Mikhailovsky Garden in 20th century

In 1902, the small eastern pond shallowed and was filled up. At the same time, due to the construction of the Resurrection Church after Alfred Parland’s project and a new garden railing, the rear part of the garden was considerably abridged.

In 1922, the Garden received a name of the InternationalOrganization for the Assistance to the Revolutionary Fighters Garden. Under such a «poetic» name the former Mikhailovsky Garden received the status of an ordinary city park. The English meadow was crossed by a footpath; a stage and a number of pavilions were built for exhibitions to be held there in 1924. Later, these were replaced with playgrounds for children. In the early 1960s, it was allowed to build a tennis-court and a public toilet here.

During this period trees and bushes were planted randomly. The trees grew larger so that the garden façade of the Mikhailovsky Palace could no more be seen, and neither was the perspective leading from the Palace to the Field of Mars. Every year affected the once excellent historic landscape…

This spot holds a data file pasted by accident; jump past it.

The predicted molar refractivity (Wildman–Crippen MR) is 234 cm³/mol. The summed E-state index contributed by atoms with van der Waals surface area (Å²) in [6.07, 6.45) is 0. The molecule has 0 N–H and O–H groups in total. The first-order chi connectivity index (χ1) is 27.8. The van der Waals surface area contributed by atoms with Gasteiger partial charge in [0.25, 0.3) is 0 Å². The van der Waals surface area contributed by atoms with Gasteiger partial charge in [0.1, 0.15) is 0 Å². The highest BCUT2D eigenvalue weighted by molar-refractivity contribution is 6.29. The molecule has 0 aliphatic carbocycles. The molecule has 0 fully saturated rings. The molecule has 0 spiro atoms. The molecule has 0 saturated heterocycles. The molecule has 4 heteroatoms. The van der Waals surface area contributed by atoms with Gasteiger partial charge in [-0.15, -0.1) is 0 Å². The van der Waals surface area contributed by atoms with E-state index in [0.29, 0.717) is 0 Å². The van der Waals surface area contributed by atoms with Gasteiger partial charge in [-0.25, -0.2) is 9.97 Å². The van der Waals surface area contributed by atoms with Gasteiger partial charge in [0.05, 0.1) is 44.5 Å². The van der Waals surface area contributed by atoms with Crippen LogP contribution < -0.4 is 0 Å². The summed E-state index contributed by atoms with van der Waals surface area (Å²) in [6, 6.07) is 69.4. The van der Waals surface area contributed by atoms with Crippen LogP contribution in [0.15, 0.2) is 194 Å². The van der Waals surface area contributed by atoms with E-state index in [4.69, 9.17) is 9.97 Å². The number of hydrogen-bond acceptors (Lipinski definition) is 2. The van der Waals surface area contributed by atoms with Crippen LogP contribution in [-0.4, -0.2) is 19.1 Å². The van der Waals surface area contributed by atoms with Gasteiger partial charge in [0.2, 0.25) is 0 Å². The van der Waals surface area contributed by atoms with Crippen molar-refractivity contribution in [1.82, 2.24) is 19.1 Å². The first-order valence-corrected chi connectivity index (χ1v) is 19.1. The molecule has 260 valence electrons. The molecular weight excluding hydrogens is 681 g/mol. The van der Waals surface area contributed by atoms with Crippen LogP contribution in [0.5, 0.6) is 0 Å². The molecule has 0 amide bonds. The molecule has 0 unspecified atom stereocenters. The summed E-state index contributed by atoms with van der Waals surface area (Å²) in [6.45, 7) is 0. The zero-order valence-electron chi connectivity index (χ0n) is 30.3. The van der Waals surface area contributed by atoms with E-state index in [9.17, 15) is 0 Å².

The inspection in 2000 revealed the critical state of the garden. The reconstruction project was prepared by the State Institute for Architecture in Saint Petersburg in 2001. It used the design by Carlo Rossi of 1826 as a basis. According to the project it was supposed to revive the historical significance of the Mikhailovsky Palace-Mikhailovsky Garden complex.

The reconstruction project presupposes preservation of the landscape English style in the centre of the garden, with regular French planning along its perimeter.